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Israel Appeals to United Nations on Murders of Arab Land Dealers

May 22, 1997
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Israel is planning to lodge a formal complaint with the United Nations Committee on Human Rights about the murders of Palestinians who sold land to Jews.

Israeli Cabinet Secretary Danny Naveh said Wednesday that the Palestinian Authority’s recent declaration that selling land to Jews is an offense punishable by death was racist and reeks of anti-Semitism.

The U.N. committee decided two years ago to deal with anti-Semitic incidents worldwide.

Two Palestinians suspected of selling land to Jews were murdered this month. Israel has accused the Palestinian Authority of involvement in the slayings.

While Palestinian officials have denied any responsibility, Palestinian Authority Chairman Yasser Arafat reiterated this week that the death penalty was a legitimate defense against Israeli settlement activity.

In an interview with the Israeli daily Yediot Achronot, Arafat said the death penalty was first imposed by Jordan in 1967, after Israel captured the territory from West Bank.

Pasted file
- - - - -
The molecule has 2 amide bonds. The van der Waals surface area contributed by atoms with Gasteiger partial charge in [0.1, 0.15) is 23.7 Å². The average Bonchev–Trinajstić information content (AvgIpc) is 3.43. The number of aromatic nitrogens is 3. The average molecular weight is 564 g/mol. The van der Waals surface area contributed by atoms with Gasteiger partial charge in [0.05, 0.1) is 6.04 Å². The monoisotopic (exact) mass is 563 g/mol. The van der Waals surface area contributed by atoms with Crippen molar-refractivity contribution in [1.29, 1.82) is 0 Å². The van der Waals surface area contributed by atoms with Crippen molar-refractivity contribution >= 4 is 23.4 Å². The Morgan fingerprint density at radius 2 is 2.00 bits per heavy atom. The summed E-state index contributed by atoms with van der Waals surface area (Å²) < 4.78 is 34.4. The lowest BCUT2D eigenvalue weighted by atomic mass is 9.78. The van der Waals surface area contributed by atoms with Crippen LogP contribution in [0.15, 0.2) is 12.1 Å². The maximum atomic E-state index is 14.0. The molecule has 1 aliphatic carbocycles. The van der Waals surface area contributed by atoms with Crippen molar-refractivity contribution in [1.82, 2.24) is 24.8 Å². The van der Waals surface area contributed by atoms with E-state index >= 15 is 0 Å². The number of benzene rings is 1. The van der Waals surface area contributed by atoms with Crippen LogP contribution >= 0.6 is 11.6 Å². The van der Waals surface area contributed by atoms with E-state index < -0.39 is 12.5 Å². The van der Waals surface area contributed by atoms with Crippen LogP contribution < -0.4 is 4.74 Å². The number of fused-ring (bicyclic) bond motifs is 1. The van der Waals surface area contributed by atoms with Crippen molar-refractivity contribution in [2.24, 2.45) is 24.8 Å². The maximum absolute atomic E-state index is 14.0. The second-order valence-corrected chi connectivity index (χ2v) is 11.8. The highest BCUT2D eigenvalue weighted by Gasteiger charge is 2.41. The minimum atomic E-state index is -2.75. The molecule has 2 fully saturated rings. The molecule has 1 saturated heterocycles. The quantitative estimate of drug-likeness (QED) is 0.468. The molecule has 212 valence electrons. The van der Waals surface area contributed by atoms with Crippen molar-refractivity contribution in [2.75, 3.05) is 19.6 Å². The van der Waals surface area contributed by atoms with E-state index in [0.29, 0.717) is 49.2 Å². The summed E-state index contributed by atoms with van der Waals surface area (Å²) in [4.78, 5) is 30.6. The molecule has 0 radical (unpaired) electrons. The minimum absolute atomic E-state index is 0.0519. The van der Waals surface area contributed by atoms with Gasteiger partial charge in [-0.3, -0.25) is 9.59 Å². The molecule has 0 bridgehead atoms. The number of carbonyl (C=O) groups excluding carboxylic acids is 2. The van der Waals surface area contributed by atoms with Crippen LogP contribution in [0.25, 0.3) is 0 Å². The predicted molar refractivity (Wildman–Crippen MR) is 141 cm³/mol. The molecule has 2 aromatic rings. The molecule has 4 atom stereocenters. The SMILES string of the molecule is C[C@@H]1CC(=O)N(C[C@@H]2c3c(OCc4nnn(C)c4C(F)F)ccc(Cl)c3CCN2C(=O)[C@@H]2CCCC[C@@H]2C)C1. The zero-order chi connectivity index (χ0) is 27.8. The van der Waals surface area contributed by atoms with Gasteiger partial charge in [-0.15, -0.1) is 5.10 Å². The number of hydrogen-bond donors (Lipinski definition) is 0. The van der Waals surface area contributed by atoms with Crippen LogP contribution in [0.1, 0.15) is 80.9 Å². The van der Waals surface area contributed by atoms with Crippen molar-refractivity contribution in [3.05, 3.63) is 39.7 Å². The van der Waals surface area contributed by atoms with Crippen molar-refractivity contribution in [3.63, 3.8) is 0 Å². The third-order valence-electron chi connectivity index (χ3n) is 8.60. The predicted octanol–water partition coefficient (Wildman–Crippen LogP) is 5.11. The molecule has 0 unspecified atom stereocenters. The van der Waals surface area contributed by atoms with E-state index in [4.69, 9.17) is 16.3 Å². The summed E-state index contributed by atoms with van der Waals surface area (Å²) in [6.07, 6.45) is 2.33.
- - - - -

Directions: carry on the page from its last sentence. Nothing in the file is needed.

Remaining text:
“How should we call our own who serve the Israeli policy of dispossession? They are isolated traitors and we will act against them according to the law,” he was quoted as saying.

Arafat’s remarks prompted a sharp rebuke from the United States.

After weeks of qualified criticism, the State Department lambasted Arafat and his deputies for their “reprehensible” statements on the murders of Arab land dealers.

“I don’t think we have heard from the Palestinians the kind of resounding renunciation of violence that one would hope to hear,” said State Department spokesman Nicholas Burns.

In the Knesset, Public Security Minister Avigdor Kahalani denounced Arafat’s remarks, saying that they are feeding directly into a cycle of violence. He said Israel would do its part to protect eastern Jerusalem Arabs.

In a related development, Israeli officials expressed concern Wednesday about increasing Arab offers to purchase land in Israel from Jews.

Haim Cohen, the deputy chairman of the Jewish National Fund, said he believed senior Palestinian Authority officials were behind these efforts, and he knew of at least one such sale in north Jerusalem.

The JNF board of directors has decided to take extensive actions to prevent the sale of land in Israel to non-Jews, even if that requires getting bank loans to acquire the land.

The dispute over land has been at the heart of the Israeli-Palestinian negotiations.

Talks have been stalled since March, when Israel broke ground for a new Jewish neighborhood at Har Homa, in southeastern Jerusalem. The Palestinians viewed the move as a unilateral step aimed at altering the status quo in Jerusalem before final-status talks on its future.

A shuttle mission by U.S. Middle East envoy Dennis Ross ended last week without getting the sides to resume negotiations.

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